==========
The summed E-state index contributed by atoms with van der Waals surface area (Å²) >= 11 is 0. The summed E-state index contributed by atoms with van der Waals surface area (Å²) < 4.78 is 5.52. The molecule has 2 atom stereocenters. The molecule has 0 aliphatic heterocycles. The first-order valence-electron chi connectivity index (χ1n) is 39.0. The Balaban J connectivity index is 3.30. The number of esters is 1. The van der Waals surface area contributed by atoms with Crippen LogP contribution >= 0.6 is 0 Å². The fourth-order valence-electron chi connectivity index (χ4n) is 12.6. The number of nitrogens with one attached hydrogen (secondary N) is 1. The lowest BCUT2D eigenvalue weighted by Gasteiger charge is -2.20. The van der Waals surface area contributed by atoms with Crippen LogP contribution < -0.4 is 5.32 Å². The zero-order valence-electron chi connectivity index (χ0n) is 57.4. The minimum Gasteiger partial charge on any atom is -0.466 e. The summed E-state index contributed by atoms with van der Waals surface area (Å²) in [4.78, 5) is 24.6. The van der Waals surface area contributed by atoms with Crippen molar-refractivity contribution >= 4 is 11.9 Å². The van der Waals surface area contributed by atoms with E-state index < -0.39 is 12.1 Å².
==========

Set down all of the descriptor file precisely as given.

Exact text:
The summed E-state index contributed by atoms with van der Waals surface area (Å²) >= 11 is 0. The summed E-state index contributed by atoms with van der Waals surface area (Å²) < 4.78 is 5.52. The molecule has 2 atom stereocenters. The molecule has 0 aliphatic heterocycles. The first-order valence-electron chi connectivity index (χ1n) is 39.0. The Balaban J connectivity index is 3.30. The number of esters is 1. The van der Waals surface area contributed by atoms with Crippen LogP contribution >= 0.6 is 0 Å². The fourth-order valence-electron chi connectivity index (χ4n) is 12.6. The number of nitrogens with one attached hydrogen (secondary N) is 1. The lowest BCUT2D eigenvalue weighted by Gasteiger charge is -2.20. The van der Waals surface area contributed by atoms with Crippen LogP contribution < -0.4 is 5.32 Å². The zero-order valence-electron chi connectivity index (χ0n) is 57.4. The minimum Gasteiger partial charge on any atom is -0.466 e. The summed E-state index contributed by atoms with van der Waals surface area (Å²) in [4.78, 5) is 24.6. The van der Waals surface area contributed by atoms with Crippen molar-refractivity contribution >= 4 is 11.9 Å². The van der Waals surface area contributed by atoms with E-state index < -0.39 is 12.1 Å².